They’re singing my song

10-musicals-that-dont-suck-20090921073227172

It’s no secret around these parts that I love a good musical. Emphasis on both the “good” and the “musical” part. If you let me, I’ll give you an hour long dissertation on why John Cameron Mitchell’s “Hedvig and the Angry Inch” is way better than “The Sound of Music” which is, however, way better than Pauline Kael said it was and why Rogers & Hart songs are much better than Rogers & Hammerstein songs but that I still like “The King and I” and, yes, “Flower Drum Song.” Then, we’ll move on to MGM and the Freed Unit.

In fact, coincidentally, my last post here last night was also about musicals. I’m also actually angry at the place where I got the picture  from above (it’s linked) because it’s from a “10 Musicals That Don’t Suck Piece” which fails to include any movies older than “The Rocky Horror Picture Show” and therefore implies that all musicals made prior to 1974 suck, especially “West Side Story.” So “The Bandwagon” and “Singin’ in the Rain” suck also, I guess. That really sucks.

So, if there was one thing possible to distract me from the current almost-everyone-is-somewhat-or-very-or-incredibly-wrong clusterfrack in our nation’s politics at the moment (and I’m incredibly glad I’m not a political blogger these days), it has arrived. The Hollywood Reporter (via Monika Bartyzel) reports that the “Cloudy With a Chance of Meatballs” duo, Phil Lord and Chris Miller, are in negotiations to direct a project I’d either never heard of before or forgot all about, “Bob: The Musical.” The music will be the very talented composer Marc Shaiman, whose fingerprints are on countless film scores and everything from “Hairspray” to “South Park: Bigger, Longer, and Uncut.”

If you’re wondering what the big deal is and you’re not one of my three known regular readers (for some mysterious reason, all of their initials are “R.R.” — okay, two of them are brothers, so there’s that), look up at those tiny red letters near the title of this post and that’s all you’ll need to know. All I’m saying is, assuming this ever gets made, it’d better be good. Yes, I know “Bob” is a common name, but since I already have to live with “What About Bob?,” this better be at least as good as that decent comedy was. Good or bad, I’m going to have to deal with jokes about it until I die.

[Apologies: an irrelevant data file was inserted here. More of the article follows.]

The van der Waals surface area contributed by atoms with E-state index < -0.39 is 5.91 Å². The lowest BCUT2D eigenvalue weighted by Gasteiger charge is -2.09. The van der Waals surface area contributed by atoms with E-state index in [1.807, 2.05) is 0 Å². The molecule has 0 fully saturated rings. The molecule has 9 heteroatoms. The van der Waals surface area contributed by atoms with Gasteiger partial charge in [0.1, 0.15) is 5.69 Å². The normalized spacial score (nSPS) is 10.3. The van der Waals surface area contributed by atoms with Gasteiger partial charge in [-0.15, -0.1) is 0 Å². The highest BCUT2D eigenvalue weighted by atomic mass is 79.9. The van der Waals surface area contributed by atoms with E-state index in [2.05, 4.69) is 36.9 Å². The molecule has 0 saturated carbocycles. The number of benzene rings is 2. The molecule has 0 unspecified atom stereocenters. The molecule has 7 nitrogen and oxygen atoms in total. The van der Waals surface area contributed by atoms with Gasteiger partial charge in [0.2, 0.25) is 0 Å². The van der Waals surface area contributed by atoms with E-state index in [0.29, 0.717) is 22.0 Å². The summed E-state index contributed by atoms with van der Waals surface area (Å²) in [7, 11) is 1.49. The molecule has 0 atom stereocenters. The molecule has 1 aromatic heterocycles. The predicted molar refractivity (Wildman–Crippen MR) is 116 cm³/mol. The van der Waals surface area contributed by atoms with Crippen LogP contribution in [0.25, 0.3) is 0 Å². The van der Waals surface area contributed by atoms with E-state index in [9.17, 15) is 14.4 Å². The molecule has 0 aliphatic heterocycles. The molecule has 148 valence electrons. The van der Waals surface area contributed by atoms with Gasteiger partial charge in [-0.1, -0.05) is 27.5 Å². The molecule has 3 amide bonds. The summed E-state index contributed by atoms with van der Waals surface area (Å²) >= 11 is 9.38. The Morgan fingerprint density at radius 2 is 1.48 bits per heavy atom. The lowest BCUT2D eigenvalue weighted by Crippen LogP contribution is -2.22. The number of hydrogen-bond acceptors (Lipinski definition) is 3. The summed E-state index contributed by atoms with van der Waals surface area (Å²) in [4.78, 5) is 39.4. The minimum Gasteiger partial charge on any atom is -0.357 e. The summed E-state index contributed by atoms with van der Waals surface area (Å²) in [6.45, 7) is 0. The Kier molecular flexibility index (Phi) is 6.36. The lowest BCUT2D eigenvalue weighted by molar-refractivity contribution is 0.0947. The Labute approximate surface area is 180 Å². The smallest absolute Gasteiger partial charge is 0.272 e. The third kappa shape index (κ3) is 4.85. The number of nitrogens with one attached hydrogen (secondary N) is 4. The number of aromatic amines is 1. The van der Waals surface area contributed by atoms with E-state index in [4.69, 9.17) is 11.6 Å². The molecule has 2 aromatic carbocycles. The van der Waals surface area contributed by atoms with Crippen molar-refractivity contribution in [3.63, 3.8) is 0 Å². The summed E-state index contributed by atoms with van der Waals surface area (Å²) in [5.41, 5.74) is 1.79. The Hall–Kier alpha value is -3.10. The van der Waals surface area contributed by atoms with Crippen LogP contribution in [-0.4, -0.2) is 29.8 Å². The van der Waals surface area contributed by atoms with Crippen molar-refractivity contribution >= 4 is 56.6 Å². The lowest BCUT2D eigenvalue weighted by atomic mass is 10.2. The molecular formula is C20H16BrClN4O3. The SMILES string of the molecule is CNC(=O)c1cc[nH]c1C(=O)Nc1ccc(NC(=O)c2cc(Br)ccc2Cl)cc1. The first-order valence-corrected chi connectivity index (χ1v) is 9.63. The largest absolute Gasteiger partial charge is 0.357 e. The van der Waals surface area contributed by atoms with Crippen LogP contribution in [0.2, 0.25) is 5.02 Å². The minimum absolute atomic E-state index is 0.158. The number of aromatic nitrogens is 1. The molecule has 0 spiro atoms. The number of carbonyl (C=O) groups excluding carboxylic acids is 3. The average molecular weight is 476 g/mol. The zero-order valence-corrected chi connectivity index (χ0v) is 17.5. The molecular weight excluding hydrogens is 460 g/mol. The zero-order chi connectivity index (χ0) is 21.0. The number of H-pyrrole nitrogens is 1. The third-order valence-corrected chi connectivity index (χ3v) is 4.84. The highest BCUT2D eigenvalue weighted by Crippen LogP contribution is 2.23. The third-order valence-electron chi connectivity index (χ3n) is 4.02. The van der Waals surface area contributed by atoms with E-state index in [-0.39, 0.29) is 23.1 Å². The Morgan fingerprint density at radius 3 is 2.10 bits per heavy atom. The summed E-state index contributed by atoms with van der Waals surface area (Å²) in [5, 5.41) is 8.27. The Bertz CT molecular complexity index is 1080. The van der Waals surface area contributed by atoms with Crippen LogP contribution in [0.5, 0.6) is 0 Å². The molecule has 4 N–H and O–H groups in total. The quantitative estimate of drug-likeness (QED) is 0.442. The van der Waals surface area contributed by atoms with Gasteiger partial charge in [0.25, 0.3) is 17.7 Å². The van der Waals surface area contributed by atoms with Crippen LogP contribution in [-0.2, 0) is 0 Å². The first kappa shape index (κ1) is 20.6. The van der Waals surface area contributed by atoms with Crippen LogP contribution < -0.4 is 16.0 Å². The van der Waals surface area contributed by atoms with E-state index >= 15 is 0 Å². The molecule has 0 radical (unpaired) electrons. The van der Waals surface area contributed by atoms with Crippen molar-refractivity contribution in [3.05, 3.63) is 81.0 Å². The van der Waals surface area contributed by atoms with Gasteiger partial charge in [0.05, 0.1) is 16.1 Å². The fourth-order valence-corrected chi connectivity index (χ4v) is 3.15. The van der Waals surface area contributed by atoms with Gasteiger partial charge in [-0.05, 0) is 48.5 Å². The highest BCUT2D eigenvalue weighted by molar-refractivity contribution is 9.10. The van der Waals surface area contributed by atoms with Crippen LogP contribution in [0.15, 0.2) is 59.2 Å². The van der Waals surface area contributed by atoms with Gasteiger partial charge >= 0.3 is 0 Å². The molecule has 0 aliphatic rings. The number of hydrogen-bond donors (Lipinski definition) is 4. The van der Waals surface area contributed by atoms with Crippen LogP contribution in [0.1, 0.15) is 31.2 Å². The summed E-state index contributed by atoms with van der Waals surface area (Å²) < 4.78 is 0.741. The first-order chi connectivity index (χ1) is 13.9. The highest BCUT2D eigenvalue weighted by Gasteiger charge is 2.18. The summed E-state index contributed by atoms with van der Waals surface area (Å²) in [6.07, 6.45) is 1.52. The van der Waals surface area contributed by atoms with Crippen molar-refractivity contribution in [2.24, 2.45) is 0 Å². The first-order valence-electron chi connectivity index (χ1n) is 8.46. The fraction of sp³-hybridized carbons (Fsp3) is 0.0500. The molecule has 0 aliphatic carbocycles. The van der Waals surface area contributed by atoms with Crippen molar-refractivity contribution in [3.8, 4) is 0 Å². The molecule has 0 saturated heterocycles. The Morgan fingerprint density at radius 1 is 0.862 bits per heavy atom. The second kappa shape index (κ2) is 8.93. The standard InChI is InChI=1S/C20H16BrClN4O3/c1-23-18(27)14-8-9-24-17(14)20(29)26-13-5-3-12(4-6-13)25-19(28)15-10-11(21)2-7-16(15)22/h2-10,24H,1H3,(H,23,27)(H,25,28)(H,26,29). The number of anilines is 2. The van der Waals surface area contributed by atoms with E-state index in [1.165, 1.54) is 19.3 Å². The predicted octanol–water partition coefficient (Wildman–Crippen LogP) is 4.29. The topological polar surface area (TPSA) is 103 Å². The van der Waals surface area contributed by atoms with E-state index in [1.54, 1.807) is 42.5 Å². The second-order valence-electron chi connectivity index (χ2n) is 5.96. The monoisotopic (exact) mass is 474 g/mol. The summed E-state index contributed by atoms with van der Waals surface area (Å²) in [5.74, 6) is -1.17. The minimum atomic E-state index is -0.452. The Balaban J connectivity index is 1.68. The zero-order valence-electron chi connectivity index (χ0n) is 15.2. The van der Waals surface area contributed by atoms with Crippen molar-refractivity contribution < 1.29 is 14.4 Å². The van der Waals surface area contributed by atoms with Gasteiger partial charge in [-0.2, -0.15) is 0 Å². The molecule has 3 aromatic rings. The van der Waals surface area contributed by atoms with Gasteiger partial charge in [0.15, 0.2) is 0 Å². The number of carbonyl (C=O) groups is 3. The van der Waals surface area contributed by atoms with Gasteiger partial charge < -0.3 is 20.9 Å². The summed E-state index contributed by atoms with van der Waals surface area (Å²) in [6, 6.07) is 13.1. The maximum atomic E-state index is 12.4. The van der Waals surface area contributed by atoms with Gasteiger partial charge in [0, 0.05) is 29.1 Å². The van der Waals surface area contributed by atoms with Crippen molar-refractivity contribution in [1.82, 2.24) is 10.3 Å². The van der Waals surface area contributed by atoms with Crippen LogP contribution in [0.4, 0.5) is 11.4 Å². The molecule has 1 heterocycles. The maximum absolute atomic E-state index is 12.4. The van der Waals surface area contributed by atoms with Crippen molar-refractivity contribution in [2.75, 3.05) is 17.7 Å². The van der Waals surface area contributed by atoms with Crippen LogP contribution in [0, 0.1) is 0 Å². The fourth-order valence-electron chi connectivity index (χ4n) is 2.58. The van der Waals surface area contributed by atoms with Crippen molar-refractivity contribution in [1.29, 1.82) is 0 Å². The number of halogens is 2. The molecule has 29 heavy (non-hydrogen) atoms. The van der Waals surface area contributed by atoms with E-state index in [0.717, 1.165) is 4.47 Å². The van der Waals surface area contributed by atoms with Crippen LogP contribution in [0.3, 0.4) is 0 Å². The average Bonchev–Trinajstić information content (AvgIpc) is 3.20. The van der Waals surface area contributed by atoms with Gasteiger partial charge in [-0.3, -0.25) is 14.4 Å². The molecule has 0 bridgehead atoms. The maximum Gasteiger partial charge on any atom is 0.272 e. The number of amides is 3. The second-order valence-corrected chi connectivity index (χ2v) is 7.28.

And now a great moment from my favorite previously made Bob-themed musical film.

  

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Trailer for a Friday night: “Rabbit Hole”

I always like to say that no good movie really depresses me, no matter the subject matter, but that the happiest truly bad movie can really bring me down. Especially if it’s a hit. Still, when the topic is parents coping with the aftermath of the death of a child, even I might wonder if that’s pushing the sadness envelope, no matter how well handled. On the other hand, given strong material and a really good director anything is possible and this genuinely lovely trailer for “Rabbit Hole” starring Nicole Kidman and Aaron Eckhart and directed by John Cameron Mitchell, hints that the movie might be a small miracle. Take a look, you’ll be okay.

Talking about walking a fine line. I wasn’t wild about Mitchell’s hardcore non-porn, “Short Bus,” though it had its moments. On the other hand, “Hedwig and the Angry Inch” was the best musical of its decade in my book and also showed that humor and the worst human pain could coexist. Could this do for the subgenre of quality “depressing” movies with Oscar-friendly actors what Mitchell did for rock and roll musicals? Possibly.

  

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It’s your Yom Kippur Friday movie news dump

Yom Kippur is the holiday where one abstains from worldly pleasures of all kinds, including eating and drinking, and reflects on spiritual and moral values, atoning for one’s sins, and becoming a better person. In other words, just another day in Hollywood!